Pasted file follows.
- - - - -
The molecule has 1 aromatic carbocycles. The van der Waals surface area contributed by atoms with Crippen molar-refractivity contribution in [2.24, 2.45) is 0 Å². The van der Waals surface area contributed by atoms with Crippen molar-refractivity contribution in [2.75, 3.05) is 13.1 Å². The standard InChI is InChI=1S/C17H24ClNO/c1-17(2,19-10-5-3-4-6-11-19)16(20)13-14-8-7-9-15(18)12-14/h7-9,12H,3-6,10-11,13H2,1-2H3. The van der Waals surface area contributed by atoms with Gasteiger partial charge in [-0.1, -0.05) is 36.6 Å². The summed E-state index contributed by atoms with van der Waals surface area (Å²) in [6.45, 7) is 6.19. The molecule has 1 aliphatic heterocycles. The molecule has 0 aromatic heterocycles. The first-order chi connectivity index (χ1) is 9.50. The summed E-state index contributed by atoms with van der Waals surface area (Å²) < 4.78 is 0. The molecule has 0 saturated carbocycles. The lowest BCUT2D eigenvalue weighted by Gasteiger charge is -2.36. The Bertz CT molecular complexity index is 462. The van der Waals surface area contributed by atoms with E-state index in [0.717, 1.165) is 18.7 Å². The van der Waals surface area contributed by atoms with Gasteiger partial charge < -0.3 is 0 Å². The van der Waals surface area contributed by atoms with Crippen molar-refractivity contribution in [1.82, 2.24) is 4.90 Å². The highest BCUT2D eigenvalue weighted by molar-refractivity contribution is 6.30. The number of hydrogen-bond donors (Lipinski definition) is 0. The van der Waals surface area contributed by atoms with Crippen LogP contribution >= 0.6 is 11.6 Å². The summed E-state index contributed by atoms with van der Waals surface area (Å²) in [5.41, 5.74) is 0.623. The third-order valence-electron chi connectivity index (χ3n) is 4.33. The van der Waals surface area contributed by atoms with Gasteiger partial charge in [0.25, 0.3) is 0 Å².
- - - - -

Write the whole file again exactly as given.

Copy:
The molecule has 1 aromatic carbocycles. The van der Waals surface area contributed by atoms with Crippen molar-refractivity contribution in [2.24, 2.45) is 0 Å². The van der Waals surface area contributed by atoms with Crippen molar-refractivity contribution in [2.75, 3.05) is 13.1 Å². The standard InChI is InChI=1S/C17H24ClNO/c1-17(2,19-10-5-3-4-6-11-19)16(20)13-14-8-7-9-15(18)12-14/h7-9,12H,3-6,10-11,13H2,1-2H3. The van der Waals surface area contributed by atoms with Gasteiger partial charge in [-0.1, -0.05) is 36.6 Å². The summed E-state index contributed by atoms with van der Waals surface area (Å²) in [6.45, 7) is 6.19. The molecule has 1 aliphatic heterocycles. The molecule has 0 aromatic heterocycles. The first-order chi connectivity index (χ1) is 9.50. The summed E-state index contributed by atoms with van der Waals surface area (Å²) < 4.78 is 0. The molecule has 0 saturated carbocycles. The lowest BCUT2D eigenvalue weighted by Gasteiger charge is -2.36. The Bertz CT molecular complexity index is 462. The van der Waals surface area contributed by atoms with E-state index in [0.717, 1.165) is 18.7 Å². The van der Waals surface area contributed by atoms with Gasteiger partial charge < -0.3 is 0 Å². The van der Waals surface area contributed by atoms with Crippen molar-refractivity contribution in [1.82, 2.24) is 4.90 Å². The highest BCUT2D eigenvalue weighted by molar-refractivity contribution is 6.30. The number of hydrogen-bond donors (Lipinski definition) is 0. The van der Waals surface area contributed by atoms with Crippen LogP contribution >= 0.6 is 11.6 Å². The summed E-state index contributed by atoms with van der Waals surface area (Å²) in [5.41, 5.74) is 0.623. The third-order valence-electron chi connectivity index (χ3n) is 4.33. The van der Waals surface area contributed by atoms with Gasteiger partial charge in [0.25, 0.3) is 0 Å².